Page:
United States of America, Plaintiff-appellee, v. Carl Fredericks, Defendant-appellant, 857 F.2d 733 (11th Cir. 1988)Annotate this Case
Mel Black, Grove Forest Plaza, Miami, Fla., Merrell F. Sands, Key West, Fla. (court-appointed), for defendant-appellant.
Dexter W. Lehtinen, U.S. Atty., Miami, Fla., Thomas A. O'Malley, Linda Collins Hertz, Harriett R. Galvin, Asst. U.S. Attys., Ft. Lauderdale, Fla., for plaintiff-appellee.
Appeal from the United States District Court for the Southern District of Florida.
Before HILL and ANDERSON, Circuit Judges, and THOMAS* , Senior District Judge.
HILL, Circuit Judge:
A jury convicted Carl Fredericks of conspiracy to import marijuana and importation of marijuana. Fredericks filed this direct appeal, maintaining that the evidence presented by the government was insufficient to convict him, and that the district court erred in admitting the statements of several persons alleged to have conspired with him.
In evaluating the sufficiency of the evidence presented against the defendant, we must "view the evidence in the light most favorable to the government," United States v. Sanchez, 722 F.2d 1501, 1505 (11th Cir.), cert. denied sub nom. Gonzalez v. United States, 467 U.S. 1208, 104 S. Ct. 2396, 81 L. Ed. 2d 353 (1984). Ultimately, we must decide whether "a reasonable trier of fact could find that the evidence establishes guilt beyond a reasonable doubt." United States v. Bell, 678 F.2d 547, 549 (5th Cir. Unit B 1982) (en banc), aff'd on other grounds, 462 U.S. 356, 103 S. Ct. 2398, 76 L. Ed. 2d 638 (1983). To be sufficient, the evidence need not "exclude every reasonable hypothesis of innocence or be wholly inconsistent with every conclusion except that of guilt." Id. at 549.
Fredericks was a deputy sheriff in the Monroe County Sheriff's Office at the time the alleged importation of marijuana took place. Appellant had a uniform and use of a marked patrol car.
Fredericks was originally linked to two separate importations of marijuana, but at the close of the case the government agreed that the trial court should acquit the defendant as to the count of the indictment which dealt with one of the importations.
According to the government's case, in the remaining transportation scheme the marijuana was brought in on a larger boat, and then transferred to three smaller vessels which took the marijuana to shore. When the smaller craft reached shore, the marijuana was off-loaded onto vans. The government's theory is that Fredericks acted as a lookout and decoy at a bridge overlooking a canal along which the small vessels carried their load to the off-loading site on the shore, and then performed the same function at the off-loading site. His job was to watch for other officers and, if he saw any, to try to keep them from spotting the drug smuggling activity.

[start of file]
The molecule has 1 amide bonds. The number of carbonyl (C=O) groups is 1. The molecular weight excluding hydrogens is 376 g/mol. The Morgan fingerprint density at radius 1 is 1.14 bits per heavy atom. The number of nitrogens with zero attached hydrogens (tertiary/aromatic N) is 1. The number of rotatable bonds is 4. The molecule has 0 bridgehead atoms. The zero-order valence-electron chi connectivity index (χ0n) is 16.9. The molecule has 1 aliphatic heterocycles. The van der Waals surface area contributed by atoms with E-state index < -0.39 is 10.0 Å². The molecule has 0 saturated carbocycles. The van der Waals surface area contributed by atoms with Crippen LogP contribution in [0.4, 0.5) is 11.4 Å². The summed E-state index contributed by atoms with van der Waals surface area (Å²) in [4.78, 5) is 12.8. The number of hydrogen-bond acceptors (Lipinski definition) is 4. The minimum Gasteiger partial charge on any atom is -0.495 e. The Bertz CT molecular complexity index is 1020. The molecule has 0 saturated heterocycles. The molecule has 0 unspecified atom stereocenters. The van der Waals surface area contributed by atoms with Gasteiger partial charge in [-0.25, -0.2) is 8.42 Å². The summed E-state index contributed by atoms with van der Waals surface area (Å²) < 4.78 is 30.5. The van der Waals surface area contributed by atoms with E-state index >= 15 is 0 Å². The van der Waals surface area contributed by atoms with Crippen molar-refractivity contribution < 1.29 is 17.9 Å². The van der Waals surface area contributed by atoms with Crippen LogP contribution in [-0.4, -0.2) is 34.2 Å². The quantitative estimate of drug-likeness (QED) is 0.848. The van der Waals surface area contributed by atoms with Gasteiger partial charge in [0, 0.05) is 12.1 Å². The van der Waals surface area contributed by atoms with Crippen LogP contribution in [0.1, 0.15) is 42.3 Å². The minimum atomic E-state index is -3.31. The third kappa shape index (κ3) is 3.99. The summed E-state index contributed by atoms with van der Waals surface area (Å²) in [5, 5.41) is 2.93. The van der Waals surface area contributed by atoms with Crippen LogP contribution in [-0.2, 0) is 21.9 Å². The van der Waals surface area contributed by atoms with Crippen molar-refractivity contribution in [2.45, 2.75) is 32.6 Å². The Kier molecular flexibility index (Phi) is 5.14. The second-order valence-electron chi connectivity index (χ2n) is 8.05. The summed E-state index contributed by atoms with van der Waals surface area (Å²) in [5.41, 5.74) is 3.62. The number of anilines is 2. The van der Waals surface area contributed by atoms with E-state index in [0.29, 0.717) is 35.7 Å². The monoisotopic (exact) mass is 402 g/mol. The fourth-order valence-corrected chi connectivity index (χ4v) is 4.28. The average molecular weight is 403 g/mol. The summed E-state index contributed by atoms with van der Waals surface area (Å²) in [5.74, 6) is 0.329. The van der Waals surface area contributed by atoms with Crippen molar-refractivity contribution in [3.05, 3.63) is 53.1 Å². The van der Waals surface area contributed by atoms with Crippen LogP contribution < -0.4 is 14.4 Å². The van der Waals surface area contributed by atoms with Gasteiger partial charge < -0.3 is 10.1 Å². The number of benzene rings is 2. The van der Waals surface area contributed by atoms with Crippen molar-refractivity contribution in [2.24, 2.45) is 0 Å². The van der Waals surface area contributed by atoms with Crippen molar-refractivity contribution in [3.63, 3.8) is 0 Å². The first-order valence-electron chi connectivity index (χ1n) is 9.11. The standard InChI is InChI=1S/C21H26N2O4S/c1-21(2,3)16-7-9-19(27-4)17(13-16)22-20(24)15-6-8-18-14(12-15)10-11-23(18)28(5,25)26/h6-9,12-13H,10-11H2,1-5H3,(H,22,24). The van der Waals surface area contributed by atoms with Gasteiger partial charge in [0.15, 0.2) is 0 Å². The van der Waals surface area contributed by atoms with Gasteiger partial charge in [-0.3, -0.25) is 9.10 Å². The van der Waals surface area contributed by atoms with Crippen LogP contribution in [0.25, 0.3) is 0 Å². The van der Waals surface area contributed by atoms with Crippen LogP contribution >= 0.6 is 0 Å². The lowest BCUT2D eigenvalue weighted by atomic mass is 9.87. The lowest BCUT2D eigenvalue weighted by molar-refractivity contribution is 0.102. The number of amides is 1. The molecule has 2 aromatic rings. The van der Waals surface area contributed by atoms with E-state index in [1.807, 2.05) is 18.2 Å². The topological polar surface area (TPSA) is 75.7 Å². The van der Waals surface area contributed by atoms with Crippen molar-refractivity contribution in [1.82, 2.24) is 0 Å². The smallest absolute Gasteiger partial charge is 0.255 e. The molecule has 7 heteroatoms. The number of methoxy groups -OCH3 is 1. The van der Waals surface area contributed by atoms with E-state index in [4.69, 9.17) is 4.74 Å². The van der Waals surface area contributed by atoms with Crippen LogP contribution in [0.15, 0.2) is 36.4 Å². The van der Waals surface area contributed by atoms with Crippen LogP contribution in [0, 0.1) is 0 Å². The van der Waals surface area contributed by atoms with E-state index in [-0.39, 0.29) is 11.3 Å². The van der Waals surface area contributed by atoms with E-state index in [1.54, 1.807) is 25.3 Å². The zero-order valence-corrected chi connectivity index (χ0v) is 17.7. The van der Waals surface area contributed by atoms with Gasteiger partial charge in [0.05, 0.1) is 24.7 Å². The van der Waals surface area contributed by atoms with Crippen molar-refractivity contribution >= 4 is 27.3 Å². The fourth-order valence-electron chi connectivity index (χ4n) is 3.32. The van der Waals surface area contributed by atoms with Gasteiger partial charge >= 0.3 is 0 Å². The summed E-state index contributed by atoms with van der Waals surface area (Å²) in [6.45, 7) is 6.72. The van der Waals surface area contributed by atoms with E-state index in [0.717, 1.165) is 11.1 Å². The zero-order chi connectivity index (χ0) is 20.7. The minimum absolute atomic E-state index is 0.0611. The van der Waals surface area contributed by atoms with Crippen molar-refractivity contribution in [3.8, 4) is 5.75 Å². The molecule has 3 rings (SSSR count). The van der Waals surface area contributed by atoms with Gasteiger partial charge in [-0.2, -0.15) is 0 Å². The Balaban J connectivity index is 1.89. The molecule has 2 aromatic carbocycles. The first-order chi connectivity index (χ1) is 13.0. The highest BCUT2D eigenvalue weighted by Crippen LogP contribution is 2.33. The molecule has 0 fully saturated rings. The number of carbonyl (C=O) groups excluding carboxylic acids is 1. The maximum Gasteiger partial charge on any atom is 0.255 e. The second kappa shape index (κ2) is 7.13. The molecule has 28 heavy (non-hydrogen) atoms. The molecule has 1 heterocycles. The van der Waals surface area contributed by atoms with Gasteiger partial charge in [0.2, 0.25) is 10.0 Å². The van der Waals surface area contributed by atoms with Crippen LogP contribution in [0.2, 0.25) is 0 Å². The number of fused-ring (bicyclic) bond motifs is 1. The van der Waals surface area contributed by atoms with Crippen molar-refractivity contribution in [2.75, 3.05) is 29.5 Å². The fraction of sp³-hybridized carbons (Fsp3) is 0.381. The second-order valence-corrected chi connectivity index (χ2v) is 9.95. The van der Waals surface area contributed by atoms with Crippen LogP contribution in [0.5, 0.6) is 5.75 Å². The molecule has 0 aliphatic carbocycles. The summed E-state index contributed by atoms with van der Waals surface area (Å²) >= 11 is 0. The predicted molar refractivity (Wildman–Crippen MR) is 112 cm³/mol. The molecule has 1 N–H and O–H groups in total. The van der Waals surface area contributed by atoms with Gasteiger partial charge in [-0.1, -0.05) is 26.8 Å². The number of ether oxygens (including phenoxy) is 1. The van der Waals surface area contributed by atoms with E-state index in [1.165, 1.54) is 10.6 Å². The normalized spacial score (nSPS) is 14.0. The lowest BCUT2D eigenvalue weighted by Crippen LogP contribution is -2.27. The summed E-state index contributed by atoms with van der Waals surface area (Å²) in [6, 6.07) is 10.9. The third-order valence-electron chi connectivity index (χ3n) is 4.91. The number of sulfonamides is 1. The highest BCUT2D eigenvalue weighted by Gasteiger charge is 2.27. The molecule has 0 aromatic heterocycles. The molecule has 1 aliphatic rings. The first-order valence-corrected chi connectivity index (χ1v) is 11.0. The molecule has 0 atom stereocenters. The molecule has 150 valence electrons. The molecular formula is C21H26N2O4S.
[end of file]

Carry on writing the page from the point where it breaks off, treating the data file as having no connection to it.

To support this theory, the government presented the testimony of four witnesses. One witness, Michael Mingo, was driving one of the three boats on which the marijuana was carried to shore. While he was navigating his boat along a canal, he noticed a green and white, R3-210, "Sheriff's car," R3-186, with "the bubble machine or whatever on the top," id., parked atop a bridge over the canal. Id. Mingo saw "a silhouette of a person," R3-193, standing on the bridge and looking in the direction of the boats. R3-194-195. Mingo "believe [d]" R3-194, that the figure on the bridge was wearing a uniform. Id. Mingo told the drivers of the two other small craft that he saw a police officer, but " [t]hey said that was all right, go ahead. So I went ahead." R3-193. Mingo saw the car twice more in his trips up and down the canal, but did not see the person again. R3-197, 202. Mingo "believe [d]," R3-209, that the figure on the bridge was white, id., but was unable to say whether the man was tall or little, fat or skinny. R3-210-211.
Robert Estevez, who was helping off-load the marijuana at the shore, testified that he saw a "good sized man," R3-168, "kind of tall, heavy," id., standing beside a car at the off-loading spot. The car was "ordinary," R3-167, but had a "long antenna," id., that "could have been," R3-168, the type used for transmission rather than for AM/FM radio. The man's hair was "maybe dark, call it grayish like, grayish white." Id. The man beside the car was "a little bigger than" R3-169, the defendant, and was wearing a uniform, although Estevez "couldn't say," id., whether the uniform was a law enforcement officer's uniform as opposed to a nurse's uniform. Although Estevez feared the shadowy figure was a police officer, the men working alongside Estevez told him "it was all right, to keep working." Id.
On cross-examination Estevez explained that he had known the defendant for "a few years," R3-175, but that he had not seen the man beside the car before or since the night the marijuana was off-loaded. Estevez also stated that he would have recognized the defendant had he been the man beside the car:
Q: Is it fair to say that if that was him up there you would have recognized him; wouldn't you?
A: If it was him, yes.
Q: You didn't recognize that as being [the defendant]?
A: No, sir.
R3-175-176. Estevez testified that he was unable to see the face of the person standing beside the car. R3-176.
A third government witness, James Mitchell, testified that he had seen the defendant at the home of Ernest Martin, an organizer for the drug importation operation. Mitchell had captained a boat to Colombia to pick up marijuana, and went to Martin's house to collect his pay. On one visit in Martin's home, Mitchell saw a uniformed police officer, R3-238, who "resemble [d]," R3-239, the defendant. Mitchell thought that the man at the house "wasn't quite as heavy," id., and had hair that "wasn't as white." Id. The conversation between Martin and Mitchell revolved entirely around the issue of payment, and did not mention the illicit activity. R3-246. The police officer "neve [r] did say nothing," R3-244, and stood at the door to an inner room while Martin and Mitchell stood at the front door. R3-240.1